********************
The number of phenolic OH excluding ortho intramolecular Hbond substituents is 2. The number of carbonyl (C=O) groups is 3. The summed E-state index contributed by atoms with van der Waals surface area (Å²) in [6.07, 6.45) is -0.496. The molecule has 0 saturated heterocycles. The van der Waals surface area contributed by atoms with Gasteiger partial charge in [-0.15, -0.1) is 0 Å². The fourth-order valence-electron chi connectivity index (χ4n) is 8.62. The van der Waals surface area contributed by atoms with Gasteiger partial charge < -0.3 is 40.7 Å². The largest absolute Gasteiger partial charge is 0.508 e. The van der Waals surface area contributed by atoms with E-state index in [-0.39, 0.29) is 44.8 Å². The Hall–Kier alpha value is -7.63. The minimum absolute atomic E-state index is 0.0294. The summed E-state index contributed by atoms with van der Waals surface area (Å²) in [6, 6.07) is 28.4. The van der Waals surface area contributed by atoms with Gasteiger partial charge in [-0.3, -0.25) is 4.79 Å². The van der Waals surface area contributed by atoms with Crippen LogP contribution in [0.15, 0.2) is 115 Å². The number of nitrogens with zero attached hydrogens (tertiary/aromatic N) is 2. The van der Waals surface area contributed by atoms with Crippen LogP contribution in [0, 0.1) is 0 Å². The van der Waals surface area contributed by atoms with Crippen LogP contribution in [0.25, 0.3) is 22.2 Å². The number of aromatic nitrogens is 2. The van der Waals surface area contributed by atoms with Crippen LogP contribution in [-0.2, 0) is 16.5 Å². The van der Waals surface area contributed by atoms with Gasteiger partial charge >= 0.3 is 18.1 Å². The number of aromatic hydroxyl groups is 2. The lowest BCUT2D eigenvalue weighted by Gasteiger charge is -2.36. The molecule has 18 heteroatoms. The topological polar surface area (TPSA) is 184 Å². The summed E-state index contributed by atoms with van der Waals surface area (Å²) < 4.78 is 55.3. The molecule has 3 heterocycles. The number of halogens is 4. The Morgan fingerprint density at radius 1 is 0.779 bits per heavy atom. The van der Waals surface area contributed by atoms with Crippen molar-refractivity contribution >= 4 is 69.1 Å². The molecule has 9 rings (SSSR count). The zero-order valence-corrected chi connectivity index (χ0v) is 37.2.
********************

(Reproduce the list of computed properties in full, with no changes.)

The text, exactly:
The number of phenolic OH excluding ortho intramolecular Hbond substituents is 2. The number of carbonyl (C=O) groups is 3. The summed E-state index contributed by atoms with van der Waals surface area (Å²) in [6.07, 6.45) is -0.496. The molecule has 0 saturated heterocycles. The van der Waals surface area contributed by atoms with Gasteiger partial charge in [-0.15, -0.1) is 0 Å². The fourth-order valence-electron chi connectivity index (χ4n) is 8.62. The van der Waals surface area contributed by atoms with Gasteiger partial charge < -0.3 is 40.7 Å². The largest absolute Gasteiger partial charge is 0.508 e. The van der Waals surface area contributed by atoms with E-state index in [-0.39, 0.29) is 44.8 Å². The Hall–Kier alpha value is -7.63. The minimum absolute atomic E-state index is 0.0294. The summed E-state index contributed by atoms with van der Waals surface area (Å²) in [6, 6.07) is 28.4. The van der Waals surface area contributed by atoms with Gasteiger partial charge in [-0.3, -0.25) is 4.79 Å². The van der Waals surface area contributed by atoms with Crippen LogP contribution in [0.15, 0.2) is 115 Å². The number of nitrogens with zero attached hydrogens (tertiary/aromatic N) is 2. The van der Waals surface area contributed by atoms with Crippen LogP contribution in [0, 0.1) is 0 Å². The van der Waals surface area contributed by atoms with Crippen LogP contribution in [0.25, 0.3) is 22.2 Å². The number of aromatic nitrogens is 2. The van der Waals surface area contributed by atoms with Crippen LogP contribution in [-0.2, 0) is 16.5 Å². The van der Waals surface area contributed by atoms with Gasteiger partial charge >= 0.3 is 18.1 Å². The number of aromatic hydroxyl groups is 2. The lowest BCUT2D eigenvalue weighted by Gasteiger charge is -2.36. The molecule has 18 heteroatoms. The topological polar surface area (TPSA) is 184 Å². The summed E-state index contributed by atoms with van der Waals surface area (Å²) < 4.78 is 55.3. The molecule has 3 heterocycles. The number of halogens is 4. The Morgan fingerprint density at radius 1 is 0.779 bits per heavy atom. The van der Waals surface area contributed by atoms with Crippen molar-refractivity contribution >= 4 is 69.1 Å². The molecule has 9 rings (SSSR count). The zero-order valence-corrected chi connectivity index (χ0v) is 37.2.